Geanna Franqui, The NHP Foundation

Hollander Ridge is a blueprint for how to eliminate blight and increase affordable housing in desirable neighborhoods.

The NHP Foundation (NHPF) rehabilitated 94 single-family rental homes in “neighborhoods of opportunity” in Baltimore, creating housing options for families earning up to 50% of the area median income. These are replacement homes for families of public housing that was demolished in the 1990s.

This unique rehab stems from a decades-old class action lawsuit brought on behalf of public housing residents who alleged a violation of the fair housing laws by the Department of Housing and Urban Development (HUD) and the Housing Authority of Baltimore City (HABC). Finally settled in 2003, the lawsuit found the housing authority was not liable, but the agency, HUD, and the plaintiffs came together on this redevelopment concept.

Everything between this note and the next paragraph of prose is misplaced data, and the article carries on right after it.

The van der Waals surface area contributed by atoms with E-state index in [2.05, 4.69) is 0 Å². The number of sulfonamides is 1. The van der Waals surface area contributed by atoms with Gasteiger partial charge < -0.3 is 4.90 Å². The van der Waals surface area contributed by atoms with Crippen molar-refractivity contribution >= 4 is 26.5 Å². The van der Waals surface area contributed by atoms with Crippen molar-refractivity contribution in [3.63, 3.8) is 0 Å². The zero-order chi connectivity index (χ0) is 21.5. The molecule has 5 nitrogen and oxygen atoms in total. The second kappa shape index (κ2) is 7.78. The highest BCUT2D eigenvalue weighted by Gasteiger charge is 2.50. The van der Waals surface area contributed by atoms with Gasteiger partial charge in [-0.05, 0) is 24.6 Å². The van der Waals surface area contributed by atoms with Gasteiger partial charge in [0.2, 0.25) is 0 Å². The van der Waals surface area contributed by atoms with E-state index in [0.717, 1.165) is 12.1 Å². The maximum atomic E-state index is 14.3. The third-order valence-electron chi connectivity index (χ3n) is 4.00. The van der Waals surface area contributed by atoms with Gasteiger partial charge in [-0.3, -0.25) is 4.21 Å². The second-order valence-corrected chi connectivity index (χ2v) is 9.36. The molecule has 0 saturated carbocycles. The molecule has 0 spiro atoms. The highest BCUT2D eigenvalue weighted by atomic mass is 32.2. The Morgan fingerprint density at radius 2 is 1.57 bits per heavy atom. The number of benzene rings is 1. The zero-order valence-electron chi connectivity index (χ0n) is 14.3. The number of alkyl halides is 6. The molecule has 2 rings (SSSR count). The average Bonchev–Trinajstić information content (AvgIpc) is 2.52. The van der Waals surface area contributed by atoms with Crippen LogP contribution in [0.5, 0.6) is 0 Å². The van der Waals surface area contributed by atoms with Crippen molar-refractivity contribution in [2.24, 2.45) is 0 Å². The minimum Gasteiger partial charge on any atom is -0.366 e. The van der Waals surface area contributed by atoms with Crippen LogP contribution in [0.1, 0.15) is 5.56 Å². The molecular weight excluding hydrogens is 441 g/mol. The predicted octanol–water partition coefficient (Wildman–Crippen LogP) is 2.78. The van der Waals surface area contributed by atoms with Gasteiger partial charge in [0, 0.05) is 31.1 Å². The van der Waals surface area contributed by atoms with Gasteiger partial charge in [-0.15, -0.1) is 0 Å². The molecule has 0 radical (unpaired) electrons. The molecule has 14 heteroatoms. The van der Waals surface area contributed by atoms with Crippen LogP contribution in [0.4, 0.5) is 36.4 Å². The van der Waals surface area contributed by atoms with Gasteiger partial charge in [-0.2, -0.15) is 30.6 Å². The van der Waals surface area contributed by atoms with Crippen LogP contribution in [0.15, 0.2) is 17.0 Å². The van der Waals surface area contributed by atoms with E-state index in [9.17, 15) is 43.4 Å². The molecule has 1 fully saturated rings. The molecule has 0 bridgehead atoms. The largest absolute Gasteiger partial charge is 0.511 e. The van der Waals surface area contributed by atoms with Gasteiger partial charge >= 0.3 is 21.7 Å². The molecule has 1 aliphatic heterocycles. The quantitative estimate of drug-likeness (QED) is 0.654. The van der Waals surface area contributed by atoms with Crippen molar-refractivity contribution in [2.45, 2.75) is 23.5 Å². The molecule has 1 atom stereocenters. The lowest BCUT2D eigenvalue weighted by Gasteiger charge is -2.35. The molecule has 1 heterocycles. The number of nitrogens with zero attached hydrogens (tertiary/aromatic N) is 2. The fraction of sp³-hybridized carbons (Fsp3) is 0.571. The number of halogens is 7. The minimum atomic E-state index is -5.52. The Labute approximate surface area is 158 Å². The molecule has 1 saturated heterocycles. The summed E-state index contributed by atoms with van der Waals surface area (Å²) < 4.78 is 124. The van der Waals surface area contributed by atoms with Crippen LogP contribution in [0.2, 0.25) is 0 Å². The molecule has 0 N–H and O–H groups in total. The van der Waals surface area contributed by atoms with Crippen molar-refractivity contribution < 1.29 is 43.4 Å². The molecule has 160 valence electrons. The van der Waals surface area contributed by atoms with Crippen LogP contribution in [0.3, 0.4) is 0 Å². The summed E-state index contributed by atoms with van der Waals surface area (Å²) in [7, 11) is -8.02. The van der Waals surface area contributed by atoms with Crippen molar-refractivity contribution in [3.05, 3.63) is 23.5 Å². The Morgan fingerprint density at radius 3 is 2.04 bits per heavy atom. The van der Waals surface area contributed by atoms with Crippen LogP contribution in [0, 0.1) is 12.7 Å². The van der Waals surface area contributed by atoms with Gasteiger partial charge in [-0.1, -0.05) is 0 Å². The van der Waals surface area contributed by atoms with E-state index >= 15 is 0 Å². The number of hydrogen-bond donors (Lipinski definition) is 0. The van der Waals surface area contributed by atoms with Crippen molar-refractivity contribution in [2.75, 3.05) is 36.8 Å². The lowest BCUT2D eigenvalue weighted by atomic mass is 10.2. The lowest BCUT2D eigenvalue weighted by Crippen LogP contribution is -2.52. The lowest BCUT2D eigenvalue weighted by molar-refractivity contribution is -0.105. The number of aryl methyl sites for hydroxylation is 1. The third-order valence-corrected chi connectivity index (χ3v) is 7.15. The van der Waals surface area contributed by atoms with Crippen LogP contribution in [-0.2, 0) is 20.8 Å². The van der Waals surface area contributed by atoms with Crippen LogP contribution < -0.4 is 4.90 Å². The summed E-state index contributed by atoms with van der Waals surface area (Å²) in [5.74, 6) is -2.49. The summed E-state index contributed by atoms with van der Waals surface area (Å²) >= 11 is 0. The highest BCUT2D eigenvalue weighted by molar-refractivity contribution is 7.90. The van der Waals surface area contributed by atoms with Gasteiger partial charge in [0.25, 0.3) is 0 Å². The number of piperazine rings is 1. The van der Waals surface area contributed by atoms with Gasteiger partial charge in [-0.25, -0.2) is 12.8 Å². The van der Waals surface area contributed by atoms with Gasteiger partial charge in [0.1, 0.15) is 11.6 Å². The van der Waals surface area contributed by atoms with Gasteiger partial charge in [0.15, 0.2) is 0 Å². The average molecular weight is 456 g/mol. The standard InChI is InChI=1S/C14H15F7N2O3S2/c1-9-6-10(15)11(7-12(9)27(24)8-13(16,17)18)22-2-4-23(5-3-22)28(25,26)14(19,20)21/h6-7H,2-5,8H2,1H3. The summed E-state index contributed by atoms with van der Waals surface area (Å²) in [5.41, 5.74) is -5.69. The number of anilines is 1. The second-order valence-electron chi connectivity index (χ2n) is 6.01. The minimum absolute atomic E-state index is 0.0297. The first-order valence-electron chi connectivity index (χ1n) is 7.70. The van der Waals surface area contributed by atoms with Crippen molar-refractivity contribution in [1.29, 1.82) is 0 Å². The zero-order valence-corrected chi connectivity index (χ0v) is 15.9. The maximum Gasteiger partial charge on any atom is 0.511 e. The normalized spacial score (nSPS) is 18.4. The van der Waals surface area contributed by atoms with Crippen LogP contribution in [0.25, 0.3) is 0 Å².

Leading the effort, NHPF and HABC acquired the one- to four-bedroom homes as each one came on the market. The properties are in diverse communities with high-performing schools, low crime, low rates of poverty, and neighborhood amenities. Five homes are fully accessible for residents with disabilities, and two are designed for residents with visual or hearing disabilities.

Geanna Franqui, The NHP Foundation

“It’s what we all envision affordable housing to look like,” says Mansur Abdul-Malik, NHPF vice president of development. “Regardless of your income status, you have access to the best for your family. There’s also a level of anonymity there, too. The housing doesn’t look any different from others. You wouldn’t know which ones are affordable.”

A resident services coordinator offers one-on-one outreach to the families of the scattered-site development. “We’re going to them so it’s much more intensive services whereby we can focus on their needs,” says Abdul-Malik.Financing for the $41.4 million project included an approximately $18 million federal HOPE VI grant.